Improving Women Workers Protection Against Sexual Harrassment

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2019 National Women's Conference
25 October 2018
Carried as Amended

Conference recognises the work that UNISON has undertaken on the issues of sexual harassment, particularly the joint research in 2018 with the London School of Economics and Political Science and the University of Surrey on the levels of sexual harassment in the police force.

Sexual harassment in the workplace is nothing new. Attacks against women take place in the street and in our workplace not just in Hollywood. The recent #MeToo campaign has started a debate about unwanted sexual conduct and has empowered women to come forward.

In addition to a 2016 TUC study which found that 52% of women had experienced unwanted behaviour at work including groping, sexual advances and inappropriate jokes; a recent survey by the TUC found that 7% of women who had experienced harassment reported that the perpetrator was a ‘third-party person’. In support of these findings, research carried out by the BBC showed that between five and 8% who had experienced harassment was due to a client or customer and 16% of verbal sexual advances were perpetrated by a third party.

Section.40 of the Equality Act 2010 made the position clear on third party harassment. If harassment had previously occurred on two occasions and the employer was aware of it, but failed to take reasonable steps to prevent it from happening again – known as the “three-strikes rule” – then the employer could be held liable. The harassment did not need to be by the same third party or be of the same nature. However, the Coalition Government repealed this section in the Equalities Act which would have offered direct protection to workers against third-party harassment, including sexual harassment.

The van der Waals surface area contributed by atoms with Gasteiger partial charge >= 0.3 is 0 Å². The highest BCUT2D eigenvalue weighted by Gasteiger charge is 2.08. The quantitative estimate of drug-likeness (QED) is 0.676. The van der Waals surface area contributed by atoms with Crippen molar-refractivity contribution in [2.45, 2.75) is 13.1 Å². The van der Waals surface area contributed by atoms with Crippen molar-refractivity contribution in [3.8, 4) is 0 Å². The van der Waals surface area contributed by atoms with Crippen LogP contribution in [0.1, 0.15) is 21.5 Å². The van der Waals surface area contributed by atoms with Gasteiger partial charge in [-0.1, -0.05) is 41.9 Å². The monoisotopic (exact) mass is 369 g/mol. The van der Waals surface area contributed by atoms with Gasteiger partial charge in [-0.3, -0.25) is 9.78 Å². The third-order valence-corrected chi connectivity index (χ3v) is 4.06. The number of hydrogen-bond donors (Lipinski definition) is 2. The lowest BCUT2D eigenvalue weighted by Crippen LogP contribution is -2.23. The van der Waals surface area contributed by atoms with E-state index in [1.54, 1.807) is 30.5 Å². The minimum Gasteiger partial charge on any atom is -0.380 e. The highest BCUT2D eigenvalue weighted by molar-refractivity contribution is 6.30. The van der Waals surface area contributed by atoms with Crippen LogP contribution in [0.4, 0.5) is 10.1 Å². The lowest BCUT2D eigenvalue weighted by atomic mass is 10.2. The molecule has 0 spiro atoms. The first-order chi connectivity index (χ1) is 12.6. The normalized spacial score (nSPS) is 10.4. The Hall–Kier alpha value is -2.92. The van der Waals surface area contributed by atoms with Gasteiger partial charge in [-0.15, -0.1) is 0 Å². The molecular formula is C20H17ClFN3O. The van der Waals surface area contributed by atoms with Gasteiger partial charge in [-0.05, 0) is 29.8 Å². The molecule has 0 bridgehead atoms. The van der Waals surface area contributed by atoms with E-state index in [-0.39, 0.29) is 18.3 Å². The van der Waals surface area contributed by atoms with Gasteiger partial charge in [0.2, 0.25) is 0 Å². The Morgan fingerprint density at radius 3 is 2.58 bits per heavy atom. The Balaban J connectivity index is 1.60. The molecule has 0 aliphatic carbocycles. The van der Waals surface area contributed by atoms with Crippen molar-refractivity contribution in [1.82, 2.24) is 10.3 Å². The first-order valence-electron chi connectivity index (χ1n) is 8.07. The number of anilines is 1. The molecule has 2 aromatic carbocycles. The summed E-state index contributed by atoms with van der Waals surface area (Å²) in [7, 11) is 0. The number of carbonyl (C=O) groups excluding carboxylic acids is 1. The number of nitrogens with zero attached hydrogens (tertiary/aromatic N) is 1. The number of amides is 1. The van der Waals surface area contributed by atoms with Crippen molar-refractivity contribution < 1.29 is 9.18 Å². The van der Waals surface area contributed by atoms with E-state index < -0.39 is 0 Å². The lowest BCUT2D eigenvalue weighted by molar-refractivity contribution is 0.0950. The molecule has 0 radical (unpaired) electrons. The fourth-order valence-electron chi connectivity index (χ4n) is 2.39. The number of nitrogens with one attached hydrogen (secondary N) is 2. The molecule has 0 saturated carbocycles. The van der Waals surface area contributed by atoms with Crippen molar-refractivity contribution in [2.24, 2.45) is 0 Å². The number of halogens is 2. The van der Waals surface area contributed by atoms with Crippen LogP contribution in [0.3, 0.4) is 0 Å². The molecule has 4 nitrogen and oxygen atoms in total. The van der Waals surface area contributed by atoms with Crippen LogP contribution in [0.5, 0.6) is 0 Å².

The government claimed that other legislation could bring about similar protection and that someone may be able to bring a claim for third party harassment under the general harassment provisions in the Equality Act 2010 (Section 26 (1)). However, in a Court of Appeal ruling involving Unite the Union and Nailard, it was established that third-party harassment would not be covered by the Equalities Act, except in very limited and specific circumstances. This means that employers are unlikely to be liable if they do not adequately protect against third party sexual harassment.

The fifth report on Sexual Harassment in the Workplace by UK Parliament Women’s And Equalities Committee, states they believe a new protection must be put in place, to cover new and repeated cases of harassment by third parties. Conference believes that the original Section 40 of the Equality Act 2010 needs to be reinstated.

Conference also believes that we must ensure that our activists and branch officers are equipped to support women who wish to report sexual harassment at work.

Conference is aware that many women will not raise a formal complaint until some considerable time has passed. Complaints of sexual harassment will usually only be considered at an employment tribunal if the worker makes a claim within three months of when the last incident took place. Consequently, many historic allegations are effectively time barred from being heard at an Employment Tribunal.

Conference calls upon the National Women’s Committee to work with the appropriate UNISON committees, Labour Link and external bodies to;

1. Campaign for the reinstatement of Section 40 of the Equality Act on ‘third party


2. Campaign for an extension of time limits in Sexual Harassment cases similar to the time limits currently applied in Equal Pay cases

3. Continue support for the #MeToo and #Timesup campaigns

4. Develop a toolkit for activists and branch officers that includes:

a) Guidance on negotiating a sexual harassment policy, including a template policy

b) Advise for branches on how to support members who report sexual harassment

in the workplace;

c) Information on external agencies that branches can signpost victims to for expert

support and counselling outside of the workplace.

5. Work with Learning and Organising Services to provide specific training for

activists on sexual harassment in the workplace and how to develop workplace